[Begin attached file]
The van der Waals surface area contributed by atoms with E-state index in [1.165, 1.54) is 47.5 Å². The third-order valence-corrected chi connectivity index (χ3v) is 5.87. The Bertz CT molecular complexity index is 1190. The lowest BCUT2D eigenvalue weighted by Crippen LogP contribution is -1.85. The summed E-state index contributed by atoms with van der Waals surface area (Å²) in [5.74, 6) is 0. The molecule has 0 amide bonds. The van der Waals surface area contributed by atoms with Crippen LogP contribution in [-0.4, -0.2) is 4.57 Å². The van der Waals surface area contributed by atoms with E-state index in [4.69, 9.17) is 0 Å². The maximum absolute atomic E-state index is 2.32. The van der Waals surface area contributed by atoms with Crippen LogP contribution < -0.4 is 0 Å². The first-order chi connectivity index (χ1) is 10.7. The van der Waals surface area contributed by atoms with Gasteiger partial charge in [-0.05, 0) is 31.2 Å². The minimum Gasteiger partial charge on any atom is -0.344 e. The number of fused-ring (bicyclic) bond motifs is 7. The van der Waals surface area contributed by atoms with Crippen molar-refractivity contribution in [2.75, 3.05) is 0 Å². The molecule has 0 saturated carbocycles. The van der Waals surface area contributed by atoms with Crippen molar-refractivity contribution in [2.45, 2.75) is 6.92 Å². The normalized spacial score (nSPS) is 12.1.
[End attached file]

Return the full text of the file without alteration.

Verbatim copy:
The van der Waals surface area contributed by atoms with E-state index in [1.165, 1.54) is 47.5 Å². The third-order valence-corrected chi connectivity index (χ3v) is 5.87. The Bertz CT molecular complexity index is 1190. The lowest BCUT2D eigenvalue weighted by Crippen LogP contribution is -1.85. The summed E-state index contributed by atoms with van der Waals surface area (Å²) in [5.74, 6) is 0. The molecule has 0 amide bonds. The van der Waals surface area contributed by atoms with Crippen LogP contribution in [-0.4, -0.2) is 4.57 Å². The van der Waals surface area contributed by atoms with E-state index in [4.69, 9.17) is 0 Å². The maximum absolute atomic E-state index is 2.32. The van der Waals surface area contributed by atoms with Crippen LogP contribution < -0.4 is 0 Å². The first-order chi connectivity index (χ1) is 10.7. The van der Waals surface area contributed by atoms with Gasteiger partial charge in [-0.05, 0) is 31.2 Å². The minimum Gasteiger partial charge on any atom is -0.344 e. The number of fused-ring (bicyclic) bond motifs is 7. The van der Waals surface area contributed by atoms with Crippen molar-refractivity contribution in [2.75, 3.05) is 0 Å². The molecule has 0 saturated carbocycles. The van der Waals surface area contributed by atoms with Crippen molar-refractivity contribution in [2.45, 2.75) is 6.92 Å². The normalized spacial score (nSPS) is 12.1.